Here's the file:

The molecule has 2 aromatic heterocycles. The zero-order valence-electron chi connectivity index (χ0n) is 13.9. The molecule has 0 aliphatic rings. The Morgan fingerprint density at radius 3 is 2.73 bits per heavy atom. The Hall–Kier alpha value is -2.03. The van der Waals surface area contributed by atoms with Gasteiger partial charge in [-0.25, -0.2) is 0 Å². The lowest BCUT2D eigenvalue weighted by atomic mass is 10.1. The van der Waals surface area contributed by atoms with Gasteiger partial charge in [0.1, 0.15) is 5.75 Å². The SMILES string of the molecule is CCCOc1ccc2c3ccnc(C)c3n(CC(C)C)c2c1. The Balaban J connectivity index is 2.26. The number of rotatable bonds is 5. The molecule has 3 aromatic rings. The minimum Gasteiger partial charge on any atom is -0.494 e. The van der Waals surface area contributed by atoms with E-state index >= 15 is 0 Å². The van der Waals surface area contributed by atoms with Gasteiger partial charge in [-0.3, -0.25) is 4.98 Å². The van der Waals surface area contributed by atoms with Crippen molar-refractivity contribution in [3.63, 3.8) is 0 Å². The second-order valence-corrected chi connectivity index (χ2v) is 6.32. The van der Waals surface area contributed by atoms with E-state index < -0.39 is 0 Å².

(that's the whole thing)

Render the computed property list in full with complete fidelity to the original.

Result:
The molecule has 2 aromatic heterocycles. The zero-order valence-electron chi connectivity index (χ0n) is 13.9. The molecule has 0 aliphatic rings. The Morgan fingerprint density at radius 3 is 2.73 bits per heavy atom. The Hall–Kier alpha value is -2.03. The van der Waals surface area contributed by atoms with Gasteiger partial charge in [-0.25, -0.2) is 0 Å². The lowest BCUT2D eigenvalue weighted by atomic mass is 10.1. The van der Waals surface area contributed by atoms with Gasteiger partial charge in [0.1, 0.15) is 5.75 Å². The SMILES string of the molecule is CCCOc1ccc2c3ccnc(C)c3n(CC(C)C)c2c1. The Balaban J connectivity index is 2.26. The number of rotatable bonds is 5. The molecule has 3 aromatic rings. The minimum Gasteiger partial charge on any atom is -0.494 e. The van der Waals surface area contributed by atoms with E-state index >= 15 is 0 Å². The van der Waals surface area contributed by atoms with Gasteiger partial charge in [-0.3, -0.25) is 4.98 Å². The van der Waals surface area contributed by atoms with Crippen molar-refractivity contribution in [3.63, 3.8) is 0 Å². The second-order valence-corrected chi connectivity index (χ2v) is 6.32. The van der Waals surface area contributed by atoms with E-state index < -0.39 is 0 Å².